The Dark Doodad

Dark Doodad

It's been a while since I did a blog, so after twiddling the way the front page of the site displays, it's time to post a new one.

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The Dark Doodad


I added the memcache module to my Drupal this morning.

Mine is a stand-alone install, so I can test it without affecting all the other ones, that run via a shared codebase.

It requires an updated PECL extension (the default one in Hardy is too old and doesn't support multiple memcache servers) and some code patching as well.  The latest version listed in the patches/ subdir is Drupal 5.8, but it runs fine on 5.14. Sofar anyway.  If you can't read this, it's possibly broken ;-)

xmas surprise

ITelescope got a bit of a surprise last night.

It was decided some time ago that we wouldn't do presents, but instead all put a set amount of money into a piggy bank, to spend on a suckling pig banquet early next year.

However, just as we were about to go, I was herded into a room with a huge box, which turned out to contain a 650mm f/5 newtonian "zoom lens" on an equatorial mount, for use with the digital camera :-)



For some time now Yarra Trams have had a little form on their website that allows you to get the arrival times for the next three trams for a specific tram service at a specific stop.

Unfortunately their site renders extremely badly on Firefox 3 and they don't provide a documented API, so the only way to get this data is to scrape it by submitting the form on their site and parsing the results.

inkscape is cool

I thought I had blogged about this, but I can't find a post mentioning inkscape, so I guess I didn't.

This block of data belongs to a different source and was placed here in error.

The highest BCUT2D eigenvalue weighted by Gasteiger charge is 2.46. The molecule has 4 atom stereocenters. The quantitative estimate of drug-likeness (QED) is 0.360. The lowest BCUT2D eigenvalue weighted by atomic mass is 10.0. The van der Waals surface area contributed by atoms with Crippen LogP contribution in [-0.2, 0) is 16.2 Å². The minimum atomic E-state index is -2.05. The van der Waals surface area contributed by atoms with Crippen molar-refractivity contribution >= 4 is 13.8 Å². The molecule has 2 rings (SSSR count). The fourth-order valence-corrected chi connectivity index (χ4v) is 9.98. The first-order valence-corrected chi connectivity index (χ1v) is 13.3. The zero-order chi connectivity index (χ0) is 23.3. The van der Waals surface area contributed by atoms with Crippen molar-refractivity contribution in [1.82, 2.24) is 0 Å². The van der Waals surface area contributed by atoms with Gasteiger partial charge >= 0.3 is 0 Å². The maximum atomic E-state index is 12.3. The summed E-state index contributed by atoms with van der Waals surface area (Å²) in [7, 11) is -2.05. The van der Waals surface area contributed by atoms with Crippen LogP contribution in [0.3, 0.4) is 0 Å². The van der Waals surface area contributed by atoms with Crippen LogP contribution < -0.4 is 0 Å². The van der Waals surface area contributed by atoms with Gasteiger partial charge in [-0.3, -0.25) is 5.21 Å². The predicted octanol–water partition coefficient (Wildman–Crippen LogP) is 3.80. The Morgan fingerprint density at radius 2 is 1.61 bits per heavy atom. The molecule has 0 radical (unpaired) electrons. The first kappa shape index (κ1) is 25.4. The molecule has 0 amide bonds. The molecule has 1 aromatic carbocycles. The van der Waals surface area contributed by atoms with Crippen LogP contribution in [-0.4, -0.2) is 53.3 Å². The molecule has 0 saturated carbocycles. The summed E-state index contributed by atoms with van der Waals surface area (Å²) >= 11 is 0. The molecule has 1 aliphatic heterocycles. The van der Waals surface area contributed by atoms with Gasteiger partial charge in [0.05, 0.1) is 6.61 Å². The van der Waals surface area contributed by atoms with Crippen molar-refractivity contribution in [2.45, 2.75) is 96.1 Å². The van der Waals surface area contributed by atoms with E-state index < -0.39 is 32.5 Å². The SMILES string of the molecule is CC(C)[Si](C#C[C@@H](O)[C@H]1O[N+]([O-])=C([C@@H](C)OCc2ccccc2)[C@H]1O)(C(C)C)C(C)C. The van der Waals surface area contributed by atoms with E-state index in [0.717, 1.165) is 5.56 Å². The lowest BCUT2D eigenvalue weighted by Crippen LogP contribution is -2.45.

LA at VITTA/2008Some time last year Donna and I wanted to see if we could create posters for a Linux Australia stand at a tradeshow. We wanted to use the Dot Tux image by Daniel Patterson that won the t-shirt competition. Unfortunately there is only a fairly low quality jpeg available, which isn't very helpful for making say an A1 sized poster. For that an SVG would be ideal.

Enter inkscape!

I created a document with the original JPEG sitting in the background and over the course of a few days both Donna and I spent a few lost half-hours putting about 9,000 dots into a layer above the JPEG, resulting in a perfectly scalable Dotty Tux.

We used the cloning facility to create the dots, which means we have ten master dots sitting off-page. All the rest are clones, so by changing any attibute on the master - say colour or size - you will automatically also change the dots in the Tux. This way you could easily create a psycho coloured Dot Tux if you wanted!

Dot Tux (in originalish colours)

The SVG is attached to this blog post (or click the tux above to grab it) so you can play with it.The master dots are sitting on a purple square background above the top of the page.

If you want to use it for promotional acivities, please contact Linux Australia for permission.